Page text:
Book Review: DOCTOR WHO - THE ELEVENTH HOUR

PrintE-mail Written by Iain Robertson

Review: Doctor Who – The Eleventh Hour – A Critical Celebration of the Matt Smith and Steven Moffat Era / Author: Andrew O’Day / Publisher: I.B. Tauris / Release Date: Out Now

Publisher I.B. Taurus has in recent years released several scholarly appreciations of everyone’s favourite Time Lord. This, the latest, focuses on the series during the tenure of the recently departed Matt Smith and current showrunner Steven Moffat.

Editor Andrew O’Day has previously contributed to several Who-related works, as well as co-authoring a book on Terry Nation. Here he has put together a collection of essays by various academics looking at different aspects of the series under Moffat’s stewardship, as well as the show’s wider cultural context. It also contrasts Moffat’s version of the show with those of his predecessors, in particular Russell T. Davies.

What the book is not, however, is an episode guide. You’ll find no discussions of the merits, or otherwise, of individual stories. Rather the book takes an overview, looking at different aspects of the show over the first three years of Moffat’s era.

Matt Smith’s performance, the look of the show, Murray Gold’s music, Christmas specials, selling the show to America and marketing all get their own chapters. There are even sections on the online games that accompanied Season 5, and The Sarah Jane Adventures’ story Death of the Doctor, which shows how the BBC dealt with the tricky problem of how to portray the returning Davies in the Moffat era .

By far the most entertaining section is Brigid Cherry’s chapter on Who fandom. For those unacquainted with the world of Doctor Who forums (which include this writer), it offers a glimpse into some of the more extreme reactions to be found online. Particularly enjoyable are some of the hugely negative overreactions that appeared following Smith’s unveiling as the Doctor in 2009, with one particularly surreal Facebook comment claiming that the actor ‘looks like a gay dog’. Another section highlights those fans who see nothing contradictory in decrying David Tennant's female fanbase, while trawling the net for pictures of Karen Gillan in her underwear.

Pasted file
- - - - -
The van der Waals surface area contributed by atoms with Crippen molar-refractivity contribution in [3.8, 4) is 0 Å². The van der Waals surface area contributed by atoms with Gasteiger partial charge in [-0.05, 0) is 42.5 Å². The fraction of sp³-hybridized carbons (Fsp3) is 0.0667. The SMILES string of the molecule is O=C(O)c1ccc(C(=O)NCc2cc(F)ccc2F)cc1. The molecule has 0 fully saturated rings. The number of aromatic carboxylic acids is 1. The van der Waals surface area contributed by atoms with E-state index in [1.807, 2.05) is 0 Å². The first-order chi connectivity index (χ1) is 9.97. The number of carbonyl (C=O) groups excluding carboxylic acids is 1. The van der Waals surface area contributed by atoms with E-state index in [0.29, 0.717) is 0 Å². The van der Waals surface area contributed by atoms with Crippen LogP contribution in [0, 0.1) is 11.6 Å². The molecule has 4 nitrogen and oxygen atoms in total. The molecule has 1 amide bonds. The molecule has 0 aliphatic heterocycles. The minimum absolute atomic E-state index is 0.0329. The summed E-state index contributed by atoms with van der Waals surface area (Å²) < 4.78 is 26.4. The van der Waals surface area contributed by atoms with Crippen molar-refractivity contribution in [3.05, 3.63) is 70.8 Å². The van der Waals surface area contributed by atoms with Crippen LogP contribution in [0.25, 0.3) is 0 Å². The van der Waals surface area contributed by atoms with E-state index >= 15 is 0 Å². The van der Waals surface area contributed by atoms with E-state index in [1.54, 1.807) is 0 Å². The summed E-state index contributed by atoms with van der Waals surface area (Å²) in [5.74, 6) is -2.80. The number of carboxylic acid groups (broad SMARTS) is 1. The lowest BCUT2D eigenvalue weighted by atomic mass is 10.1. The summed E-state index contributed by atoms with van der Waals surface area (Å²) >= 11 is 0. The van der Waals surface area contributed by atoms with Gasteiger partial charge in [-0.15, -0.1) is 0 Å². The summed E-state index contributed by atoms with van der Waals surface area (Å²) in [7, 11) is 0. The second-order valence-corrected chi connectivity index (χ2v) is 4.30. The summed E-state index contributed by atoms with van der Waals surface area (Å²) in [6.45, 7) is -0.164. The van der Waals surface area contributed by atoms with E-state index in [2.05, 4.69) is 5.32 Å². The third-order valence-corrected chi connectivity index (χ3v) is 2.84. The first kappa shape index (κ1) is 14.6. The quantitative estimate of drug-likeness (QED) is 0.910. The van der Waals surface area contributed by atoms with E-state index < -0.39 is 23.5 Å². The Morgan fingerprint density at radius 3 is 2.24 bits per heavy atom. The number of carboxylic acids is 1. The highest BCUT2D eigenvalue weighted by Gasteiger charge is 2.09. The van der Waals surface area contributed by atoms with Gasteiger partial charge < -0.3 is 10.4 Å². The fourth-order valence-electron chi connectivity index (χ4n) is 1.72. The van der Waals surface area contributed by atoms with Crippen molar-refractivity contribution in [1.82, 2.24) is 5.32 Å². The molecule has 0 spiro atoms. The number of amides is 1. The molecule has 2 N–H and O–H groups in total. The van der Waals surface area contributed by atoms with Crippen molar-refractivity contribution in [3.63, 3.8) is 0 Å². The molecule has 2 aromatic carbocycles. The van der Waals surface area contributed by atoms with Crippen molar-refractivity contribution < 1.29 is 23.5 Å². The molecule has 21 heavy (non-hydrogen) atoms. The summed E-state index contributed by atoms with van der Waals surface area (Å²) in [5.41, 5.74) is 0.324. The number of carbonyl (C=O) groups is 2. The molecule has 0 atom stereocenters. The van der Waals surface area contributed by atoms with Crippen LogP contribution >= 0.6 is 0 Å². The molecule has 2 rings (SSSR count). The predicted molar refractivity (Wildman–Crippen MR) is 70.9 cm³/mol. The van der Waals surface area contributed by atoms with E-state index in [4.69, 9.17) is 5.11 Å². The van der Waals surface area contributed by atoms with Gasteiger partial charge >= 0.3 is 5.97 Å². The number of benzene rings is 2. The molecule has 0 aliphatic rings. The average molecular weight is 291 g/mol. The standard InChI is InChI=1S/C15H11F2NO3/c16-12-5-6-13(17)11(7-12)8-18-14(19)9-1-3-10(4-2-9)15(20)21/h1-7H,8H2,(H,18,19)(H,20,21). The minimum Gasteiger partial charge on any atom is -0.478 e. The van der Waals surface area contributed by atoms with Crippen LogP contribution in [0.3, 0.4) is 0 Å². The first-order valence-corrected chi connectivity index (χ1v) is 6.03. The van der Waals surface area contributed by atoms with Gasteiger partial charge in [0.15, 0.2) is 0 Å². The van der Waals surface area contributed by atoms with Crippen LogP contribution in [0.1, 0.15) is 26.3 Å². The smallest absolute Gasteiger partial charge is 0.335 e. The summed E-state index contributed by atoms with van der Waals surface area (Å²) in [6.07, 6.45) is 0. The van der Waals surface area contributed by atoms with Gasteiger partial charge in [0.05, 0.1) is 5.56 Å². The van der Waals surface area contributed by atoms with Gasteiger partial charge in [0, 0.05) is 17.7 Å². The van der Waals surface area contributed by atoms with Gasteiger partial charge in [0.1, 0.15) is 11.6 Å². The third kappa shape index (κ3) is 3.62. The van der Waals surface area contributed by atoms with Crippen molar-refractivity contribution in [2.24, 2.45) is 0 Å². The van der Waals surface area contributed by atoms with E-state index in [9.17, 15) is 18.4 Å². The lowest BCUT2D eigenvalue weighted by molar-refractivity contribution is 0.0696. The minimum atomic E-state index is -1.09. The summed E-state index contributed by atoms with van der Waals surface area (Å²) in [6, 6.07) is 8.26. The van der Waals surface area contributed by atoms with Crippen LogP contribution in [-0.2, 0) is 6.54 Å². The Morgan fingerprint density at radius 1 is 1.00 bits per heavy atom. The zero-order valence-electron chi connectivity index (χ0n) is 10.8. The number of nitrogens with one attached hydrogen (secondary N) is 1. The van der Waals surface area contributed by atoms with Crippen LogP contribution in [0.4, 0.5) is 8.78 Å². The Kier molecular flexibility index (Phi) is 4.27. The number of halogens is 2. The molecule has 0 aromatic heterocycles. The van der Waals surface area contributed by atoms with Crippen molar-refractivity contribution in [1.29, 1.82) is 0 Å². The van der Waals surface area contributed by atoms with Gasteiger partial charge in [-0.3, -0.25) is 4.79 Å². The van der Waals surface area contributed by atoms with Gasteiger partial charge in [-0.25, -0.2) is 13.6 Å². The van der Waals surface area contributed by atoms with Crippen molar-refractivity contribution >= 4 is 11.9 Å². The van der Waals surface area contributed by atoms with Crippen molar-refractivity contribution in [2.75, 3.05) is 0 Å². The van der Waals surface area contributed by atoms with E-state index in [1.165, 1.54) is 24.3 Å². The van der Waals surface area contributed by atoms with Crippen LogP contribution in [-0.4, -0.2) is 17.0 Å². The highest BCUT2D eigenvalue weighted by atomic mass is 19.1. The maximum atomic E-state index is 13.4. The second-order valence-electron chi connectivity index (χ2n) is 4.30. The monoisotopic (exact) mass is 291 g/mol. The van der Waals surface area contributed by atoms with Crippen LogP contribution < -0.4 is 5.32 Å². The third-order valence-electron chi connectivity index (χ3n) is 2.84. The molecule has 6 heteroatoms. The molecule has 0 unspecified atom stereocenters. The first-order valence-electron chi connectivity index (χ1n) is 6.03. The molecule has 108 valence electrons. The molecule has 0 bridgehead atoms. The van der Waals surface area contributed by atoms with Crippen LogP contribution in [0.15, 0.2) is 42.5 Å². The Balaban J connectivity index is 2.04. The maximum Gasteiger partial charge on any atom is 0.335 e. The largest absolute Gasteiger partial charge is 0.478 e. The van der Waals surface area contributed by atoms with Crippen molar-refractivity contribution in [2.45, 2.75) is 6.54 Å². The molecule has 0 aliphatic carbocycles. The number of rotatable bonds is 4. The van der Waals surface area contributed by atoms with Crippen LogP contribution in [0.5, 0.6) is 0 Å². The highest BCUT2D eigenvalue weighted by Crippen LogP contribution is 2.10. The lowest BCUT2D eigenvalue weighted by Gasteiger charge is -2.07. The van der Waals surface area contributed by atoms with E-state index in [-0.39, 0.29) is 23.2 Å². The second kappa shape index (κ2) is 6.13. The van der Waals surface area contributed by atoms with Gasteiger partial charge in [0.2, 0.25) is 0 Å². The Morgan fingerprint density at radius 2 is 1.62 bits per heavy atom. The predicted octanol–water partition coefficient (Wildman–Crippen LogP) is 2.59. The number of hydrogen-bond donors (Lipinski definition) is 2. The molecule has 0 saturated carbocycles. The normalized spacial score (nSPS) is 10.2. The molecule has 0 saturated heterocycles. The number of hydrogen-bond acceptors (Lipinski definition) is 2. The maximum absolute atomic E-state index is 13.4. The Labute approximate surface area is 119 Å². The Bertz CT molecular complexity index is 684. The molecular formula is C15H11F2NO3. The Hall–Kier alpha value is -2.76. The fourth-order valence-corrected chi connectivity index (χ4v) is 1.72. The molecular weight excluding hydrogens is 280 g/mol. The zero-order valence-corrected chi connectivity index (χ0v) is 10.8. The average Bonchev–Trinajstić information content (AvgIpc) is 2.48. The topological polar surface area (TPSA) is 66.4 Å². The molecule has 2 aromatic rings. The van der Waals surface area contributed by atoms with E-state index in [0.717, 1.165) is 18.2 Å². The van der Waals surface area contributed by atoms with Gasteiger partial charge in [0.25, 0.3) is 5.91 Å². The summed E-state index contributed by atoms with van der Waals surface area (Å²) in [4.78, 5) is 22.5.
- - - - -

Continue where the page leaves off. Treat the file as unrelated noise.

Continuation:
On the subject of sexism, a whole chapter is dedicated to gender portrayals under Moffat. The current showrunner has come in for a great deal of stick for his portrayal of female characters on Doctor Who. The chapter offers several interesting arguments which would seem to counter that, looking in depth at the portrayal of both Amy and River as strong, complex (and yes, sexually confident) female characters.

The breadth of topics is comprehensive, so it's a shame that, rather than looking at the whole of Matt Smith’s era, the book only goes up to the first half of Season 7, as far as The Angels Take Manhattan. Whilst the back cover blurb and the episode list suggest it covers the whole era, even cheekily making mention of Peter Capaldi, in fact no episodes from the anniversary year, or 2012’s Christmas special, The Snowmen, are discussed. As a result, Clara doesn’t get a look-in beyond her appearance in Asylum of the Daleks. It would have been interesting to see her character given the same kind analysis afforded the 11th Doctor’s other companions. Also suffering as a consequence is the otherwise interesting chapter on the Christmas specials since, of the four Smith/Moffat shows, only Christmas Carol and The Doctor, the Widow and the Wardrobe are covered.

Although primarily aimed at those with an interest in the field of television studies, the insights offered by The Eleventh Hour means it should easily find an audience outside of academia. Despite occasional lapses into technobabble that even the Doctor would struggle with, it is, for the most part, a fairly easy, entertaining read. Whether you’re a fan of the show under Moffat or not, it offers an intriguing, insightful look at all aspects of the series. It’s just a pity they couldn’t have waited a few months and covered the whole of Matt Smith’s era


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